Starting in 2017, 15 small and rural public libraries from across the United States will participate in the Small Libraries Create Smart Spaces project, an 18-month training program aimed at reimagining and reconfiguring libraries to support active learning, foster social connections, and be places of continued discovery. The project will lead participating libraries through four stages of training, help them to develop an online cohort, and connect their work to the profession at large. Led by a project team of WebJunction, a program of OCLC Research, the project is funded by a National Leadership Grant from the Institute of Museum and Library Services (IMLS) in partnership with the Association for Rural and Small Libraries (ARSL). Participating libraries will receive $5,000 toward their space redesigns.
The libraries were chosen from a pool of over 100 applicants and represent communities as small as 1,000 residents and as large as 21,000. They represent nearly every region in the United States, but all have a few things in common. Funders were looking for applicants who expressed an established understanding of the challenges and strengths in their community, demonstrated leadership, and expressed a vision that indicated an open-minded approach to developing a smart space.
“We recognize that there are many small and rural libraries doing outstanding work,” said Tim Carrigan, senior program officer at the IMLS Office of Library Services. But according to the 2014 ALA Digital Inclusion survey, less than 15 percent have the ability to undergo significant renovations of their spaces, compared to 33 percent of medium and large-sized libraries. According to Betha Gutsche, program manager at OCLC, these libraries will have a lot to teach and share with each other and the profession.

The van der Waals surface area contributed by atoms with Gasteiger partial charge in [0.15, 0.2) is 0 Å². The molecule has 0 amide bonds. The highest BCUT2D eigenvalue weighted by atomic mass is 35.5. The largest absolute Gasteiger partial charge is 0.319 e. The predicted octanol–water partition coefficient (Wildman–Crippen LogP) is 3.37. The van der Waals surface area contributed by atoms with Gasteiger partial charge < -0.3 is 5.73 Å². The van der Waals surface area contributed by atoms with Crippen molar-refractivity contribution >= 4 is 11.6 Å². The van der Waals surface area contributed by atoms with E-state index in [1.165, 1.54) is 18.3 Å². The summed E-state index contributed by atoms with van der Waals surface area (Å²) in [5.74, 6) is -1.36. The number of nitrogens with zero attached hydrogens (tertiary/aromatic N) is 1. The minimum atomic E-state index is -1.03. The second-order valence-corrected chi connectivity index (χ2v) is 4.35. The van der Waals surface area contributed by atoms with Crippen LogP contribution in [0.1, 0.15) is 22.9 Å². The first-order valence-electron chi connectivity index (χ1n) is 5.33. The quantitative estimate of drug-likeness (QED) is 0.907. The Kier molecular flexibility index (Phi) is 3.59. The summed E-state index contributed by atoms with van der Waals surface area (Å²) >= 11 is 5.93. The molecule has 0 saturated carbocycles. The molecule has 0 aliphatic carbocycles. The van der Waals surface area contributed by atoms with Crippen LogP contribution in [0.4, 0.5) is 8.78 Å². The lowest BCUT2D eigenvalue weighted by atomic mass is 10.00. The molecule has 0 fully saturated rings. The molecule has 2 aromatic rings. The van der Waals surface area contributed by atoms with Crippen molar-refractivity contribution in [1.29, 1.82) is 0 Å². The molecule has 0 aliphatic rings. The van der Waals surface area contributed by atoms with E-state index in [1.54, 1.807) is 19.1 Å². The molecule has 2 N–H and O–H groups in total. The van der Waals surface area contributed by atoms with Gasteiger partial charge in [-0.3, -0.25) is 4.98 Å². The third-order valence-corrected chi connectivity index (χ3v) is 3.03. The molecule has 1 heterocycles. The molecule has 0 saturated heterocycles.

“Small and rural libraries are often incubators for innovation because of necessity,” Gutsche told LJ. They often rethink and repurpose their spaces in compelling and adaptive ways, rather than rely on large and often expensive renovation projects.
The Smart Spaces project itself is designed to be approached iteratively, based on the unique needs of the libraries involved. The WebJunction team plans to work collaboratively with the libraries to ensure the learning experiences are applicable to each community’s context. To achieve this, ASRL and the WebJunction team are collaboratively identifying appropriate partners to lead each phase of training.